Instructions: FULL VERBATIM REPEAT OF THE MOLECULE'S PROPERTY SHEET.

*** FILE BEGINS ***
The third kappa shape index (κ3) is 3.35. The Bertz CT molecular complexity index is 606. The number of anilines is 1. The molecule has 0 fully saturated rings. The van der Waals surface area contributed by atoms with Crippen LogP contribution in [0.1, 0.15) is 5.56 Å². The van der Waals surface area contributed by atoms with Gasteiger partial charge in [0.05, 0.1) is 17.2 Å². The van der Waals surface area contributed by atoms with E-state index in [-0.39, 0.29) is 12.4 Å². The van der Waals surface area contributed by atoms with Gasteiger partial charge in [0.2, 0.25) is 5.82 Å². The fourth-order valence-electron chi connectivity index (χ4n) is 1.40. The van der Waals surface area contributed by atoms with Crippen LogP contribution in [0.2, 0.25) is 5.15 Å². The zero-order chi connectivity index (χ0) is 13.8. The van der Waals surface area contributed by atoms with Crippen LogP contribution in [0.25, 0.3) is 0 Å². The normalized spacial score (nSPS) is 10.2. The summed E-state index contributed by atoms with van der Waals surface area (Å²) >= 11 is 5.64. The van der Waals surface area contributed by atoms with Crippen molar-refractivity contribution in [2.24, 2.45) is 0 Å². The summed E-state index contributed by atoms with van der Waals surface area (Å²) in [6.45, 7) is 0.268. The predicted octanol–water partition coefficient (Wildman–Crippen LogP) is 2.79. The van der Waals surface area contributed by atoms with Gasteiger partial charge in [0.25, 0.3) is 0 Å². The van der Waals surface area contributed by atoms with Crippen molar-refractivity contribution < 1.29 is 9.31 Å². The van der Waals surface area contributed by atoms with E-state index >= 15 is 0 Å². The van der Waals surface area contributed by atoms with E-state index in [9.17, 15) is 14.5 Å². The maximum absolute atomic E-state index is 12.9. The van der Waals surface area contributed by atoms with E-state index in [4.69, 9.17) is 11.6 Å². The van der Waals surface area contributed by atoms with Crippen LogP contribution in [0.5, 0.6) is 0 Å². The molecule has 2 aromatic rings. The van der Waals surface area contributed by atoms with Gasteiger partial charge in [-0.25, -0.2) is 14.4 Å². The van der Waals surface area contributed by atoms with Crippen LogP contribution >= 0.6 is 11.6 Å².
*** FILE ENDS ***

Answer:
The third kappa shape index (κ3) is 3.35. The Bertz CT molecular complexity index is 606. The number of anilines is 1. The molecule has 0 fully saturated rings. The van der Waals surface area contributed by atoms with Crippen LogP contribution in [0.1, 0.15) is 5.56 Å². The van der Waals surface area contributed by atoms with Gasteiger partial charge in [0.05, 0.1) is 17.2 Å². The van der Waals surface area contributed by atoms with E-state index in [-0.39, 0.29) is 12.4 Å². The van der Waals surface area contributed by atoms with Gasteiger partial charge in [0.2, 0.25) is 5.82 Å². The fourth-order valence-electron chi connectivity index (χ4n) is 1.40. The van der Waals surface area contributed by atoms with Crippen LogP contribution in [0.2, 0.25) is 5.15 Å². The zero-order chi connectivity index (χ0) is 13.8. The van der Waals surface area contributed by atoms with Crippen LogP contribution in [0.25, 0.3) is 0 Å². The normalized spacial score (nSPS) is 10.2. The summed E-state index contributed by atoms with van der Waals surface area (Å²) >= 11 is 5.64. The van der Waals surface area contributed by atoms with Crippen molar-refractivity contribution in [2.24, 2.45) is 0 Å². The summed E-state index contributed by atoms with van der Waals surface area (Å²) in [6.45, 7) is 0.268. The predicted octanol–water partition coefficient (Wildman–Crippen LogP) is 2.79. The van der Waals surface area contributed by atoms with Gasteiger partial charge in [0.25, 0.3) is 0 Å². The van der Waals surface area contributed by atoms with Crippen molar-refractivity contribution < 1.29 is 9.31 Å². The van der Waals surface area contributed by atoms with E-state index >= 15 is 0 Å². The van der Waals surface area contributed by atoms with E-state index in [9.17, 15) is 14.5 Å². The maximum absolute atomic E-state index is 12.9. The van der Waals surface area contributed by atoms with E-state index in [4.69, 9.17) is 11.6 Å². The van der Waals surface area contributed by atoms with Crippen LogP contribution in [0.5, 0.6) is 0 Å². The molecule has 2 aromatic rings. The van der Waals surface area contributed by atoms with Gasteiger partial charge in [-0.25, -0.2) is 14.4 Å². The van der Waals surface area contributed by atoms with Crippen LogP contribution >= 0.6 is 11.6 Å².